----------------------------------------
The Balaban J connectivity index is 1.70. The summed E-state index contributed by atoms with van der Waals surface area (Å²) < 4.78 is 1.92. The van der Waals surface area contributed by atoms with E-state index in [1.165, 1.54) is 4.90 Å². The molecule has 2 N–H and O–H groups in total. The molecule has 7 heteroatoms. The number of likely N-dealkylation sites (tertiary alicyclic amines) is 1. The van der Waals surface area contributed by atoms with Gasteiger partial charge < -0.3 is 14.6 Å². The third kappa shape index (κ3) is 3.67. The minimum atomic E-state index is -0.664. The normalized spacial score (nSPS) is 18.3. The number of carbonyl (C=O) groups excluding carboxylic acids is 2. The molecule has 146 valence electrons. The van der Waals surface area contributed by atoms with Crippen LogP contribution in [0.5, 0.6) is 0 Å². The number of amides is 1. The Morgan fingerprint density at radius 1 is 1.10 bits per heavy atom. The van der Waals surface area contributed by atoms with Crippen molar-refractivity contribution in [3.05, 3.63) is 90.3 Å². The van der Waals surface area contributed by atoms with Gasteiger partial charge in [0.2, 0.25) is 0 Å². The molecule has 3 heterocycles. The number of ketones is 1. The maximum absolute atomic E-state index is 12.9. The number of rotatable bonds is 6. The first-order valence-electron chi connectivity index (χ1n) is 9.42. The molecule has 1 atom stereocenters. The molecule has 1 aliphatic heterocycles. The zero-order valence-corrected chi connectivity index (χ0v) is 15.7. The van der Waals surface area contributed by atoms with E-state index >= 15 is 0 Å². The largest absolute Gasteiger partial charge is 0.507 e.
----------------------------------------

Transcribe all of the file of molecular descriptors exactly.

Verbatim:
The Balaban J connectivity index is 1.70. The summed E-state index contributed by atoms with van der Waals surface area (Å²) < 4.78 is 1.92. The van der Waals surface area contributed by atoms with E-state index in [1.165, 1.54) is 4.90 Å². The molecule has 2 N–H and O–H groups in total. The molecule has 7 heteroatoms. The number of likely N-dealkylation sites (tertiary alicyclic amines) is 1. The van der Waals surface area contributed by atoms with Gasteiger partial charge < -0.3 is 14.6 Å². The third kappa shape index (κ3) is 3.67. The minimum atomic E-state index is -0.664. The normalized spacial score (nSPS) is 18.3. The number of carbonyl (C=O) groups excluding carboxylic acids is 2. The molecule has 146 valence electrons. The van der Waals surface area contributed by atoms with Crippen LogP contribution in [0.5, 0.6) is 0 Å². The number of amides is 1. The Morgan fingerprint density at radius 1 is 1.10 bits per heavy atom. The van der Waals surface area contributed by atoms with Crippen molar-refractivity contribution in [3.05, 3.63) is 90.3 Å². The van der Waals surface area contributed by atoms with Gasteiger partial charge in [0.2, 0.25) is 0 Å². The molecule has 3 heterocycles. The number of ketones is 1. The maximum absolute atomic E-state index is 12.9. The number of rotatable bonds is 6. The first-order valence-electron chi connectivity index (χ1n) is 9.42. The molecule has 1 atom stereocenters. The molecule has 1 aliphatic heterocycles. The zero-order valence-corrected chi connectivity index (χ0v) is 15.7. The van der Waals surface area contributed by atoms with E-state index >= 15 is 0 Å². The largest absolute Gasteiger partial charge is 0.507 e.